2. Diffusion prior: The continuous vector \(z_i\) is directly modelled using a Gaussian diffusion model conditioned on the caption y. For the diffusion prior, we train a decoder-only Transformer with a causal attention mask on a sequence consisting of, in order: the encoded text, the CLIP text embedding, an embedding for the diffusion timestep, the noised CLIP image embedding, and a final embedding whose output from the Transformer is used to predict the unnoised CLIP image embedding.

To train and sample from the AR prior more efficiently, we first reduce the dimensionality of the CLIP image embeddings zi by applying Principal Component Analysis (PCA) [37]. We are able to preserve nearly all of the information2 by retaining only 319 principal components out of the original 1,024.

Image Manipulations

Our approach allows us to encode any given image x into a bipartite latent representation \((z_i, x_T)\) that is sufficient for the decoder to produce an accurate reconstruction. The latent \(z_i\) describes the aspects of the image that are recognized by CLIP, while the latent \(x_T\) encodes all of the residual information necessary for the decoder to reconstruct x. The former is obtained by simply encoding the image with the CLIP image encoder. The latter is obtained by applying DDIM inversion (Appendix F in [11]) to x using the decoder, while conditioning on \(z_i\). We describe three different kinds of manipulations that are enabled by this bipartite representation.

Variations

Given an image x, we can produce related images that share the same essential content but vary in other apects, such as shape and orientation (Figure 3). To do this, we apply the decoder to the bipartite representation \((z_i, x_T)\) using DDIM with \(\eta\gt0\) for sampling. With \(\eta=0\), the decoder becomes deterministic and will reconstruct the given image x. Larger values of η introduce stochasticity into successive sampling steps, resulting in variations that are perceptually “centered” around the original image x. As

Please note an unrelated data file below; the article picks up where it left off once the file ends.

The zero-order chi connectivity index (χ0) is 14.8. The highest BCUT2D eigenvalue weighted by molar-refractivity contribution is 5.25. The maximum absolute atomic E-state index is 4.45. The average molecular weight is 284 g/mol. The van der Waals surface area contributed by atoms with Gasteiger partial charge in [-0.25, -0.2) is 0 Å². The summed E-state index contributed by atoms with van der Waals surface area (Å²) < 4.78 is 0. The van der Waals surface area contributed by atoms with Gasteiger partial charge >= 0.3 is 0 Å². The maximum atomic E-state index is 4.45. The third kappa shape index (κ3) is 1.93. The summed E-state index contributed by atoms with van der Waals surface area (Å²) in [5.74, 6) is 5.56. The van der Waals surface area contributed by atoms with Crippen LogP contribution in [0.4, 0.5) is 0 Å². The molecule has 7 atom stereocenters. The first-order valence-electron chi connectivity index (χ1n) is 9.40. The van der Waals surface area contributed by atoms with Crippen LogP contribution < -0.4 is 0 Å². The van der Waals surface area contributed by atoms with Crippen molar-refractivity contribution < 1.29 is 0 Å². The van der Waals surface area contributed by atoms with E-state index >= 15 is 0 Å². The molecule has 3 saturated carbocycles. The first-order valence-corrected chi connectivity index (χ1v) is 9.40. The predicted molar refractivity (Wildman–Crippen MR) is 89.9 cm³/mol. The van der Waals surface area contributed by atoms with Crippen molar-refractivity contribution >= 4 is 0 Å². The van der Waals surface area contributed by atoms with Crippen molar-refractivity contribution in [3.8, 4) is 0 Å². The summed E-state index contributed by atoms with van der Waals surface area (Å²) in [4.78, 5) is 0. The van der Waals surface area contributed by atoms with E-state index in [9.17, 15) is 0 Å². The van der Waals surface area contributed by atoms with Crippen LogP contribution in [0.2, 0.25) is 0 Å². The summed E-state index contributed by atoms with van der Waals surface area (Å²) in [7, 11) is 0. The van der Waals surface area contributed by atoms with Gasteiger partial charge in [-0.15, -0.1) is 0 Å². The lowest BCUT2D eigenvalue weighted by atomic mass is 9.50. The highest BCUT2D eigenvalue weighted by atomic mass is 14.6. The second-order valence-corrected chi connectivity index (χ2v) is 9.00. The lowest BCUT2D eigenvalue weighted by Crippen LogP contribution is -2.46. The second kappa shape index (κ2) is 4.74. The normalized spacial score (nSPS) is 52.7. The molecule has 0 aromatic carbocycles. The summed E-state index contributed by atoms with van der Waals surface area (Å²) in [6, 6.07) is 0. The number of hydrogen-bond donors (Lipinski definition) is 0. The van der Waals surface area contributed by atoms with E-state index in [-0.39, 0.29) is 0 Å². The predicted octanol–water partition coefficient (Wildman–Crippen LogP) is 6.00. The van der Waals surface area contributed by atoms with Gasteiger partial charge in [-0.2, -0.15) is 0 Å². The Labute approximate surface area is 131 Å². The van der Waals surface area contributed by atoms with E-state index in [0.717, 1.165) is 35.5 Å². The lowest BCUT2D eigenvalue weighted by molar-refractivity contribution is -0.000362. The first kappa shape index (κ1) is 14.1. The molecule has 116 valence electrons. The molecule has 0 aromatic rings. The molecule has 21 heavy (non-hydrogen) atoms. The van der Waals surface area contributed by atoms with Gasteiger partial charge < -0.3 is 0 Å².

Interpolations

It is also possible to blend two images \(x_1\) and \(x_2\) for variations (Figure 4), traversing all of the concepts in CLIP’s embedding space that occur between them. To do this, we rotate between their CLIP embeddings \(z_{i_1}\) and \(z_{i_2}\) using spherical interpolation, yielding intermediate CLIP representations \(z_{i_\theta} = slerp(z_{i_1}, z_{i_2} , \theta)\) as \(\theta\) is varied from 0 to 1.

There are two options for producing the intermediate DDIM latents along the trajectory. The first option involves interpolating between their DDIM inverted latents \(x_{T_1}\) and \(x_{T_2}\) (by setting \(x_{T_\theta} = slerp(x_{T_1}, x_{T_2} , \theta))\), which yields a single trajectory whose endpoints reconstruct \(x_1\) and \(x_2\). The second option involves fixing the DDIM latent to a randomly-sampled value for all interpolates in the trajectory. This results in an infinite number of trajectories between \(x_1\) and \(x_2\), though the endpoints of these trajectories will generally no longer coincide with the original images.

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Text Diffs

To modify the image to reflect a new text description y, we first obtain its CLIP text embedding \(z_t\), as well as the CLIP text embedding \(z_{t_0}\) of a caption describing the current image4. We then compute a text diff vector \(z_d = norm(z_t − z_{t_0} )\) from these by taking their difference and normalizing. Now, we can rotate between the image CLIP embedding \(z_i\) and the text diff vector \(z_d\) using spherical interpolation, yielding intermediate CLIP representations \(z_\theta = slerp(z_i, z_d, \theta)\), where \(\theta\) is increased linearly from 0 to a maximum value that is typically in [0.25, 0.50].

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Written on September 23, 2022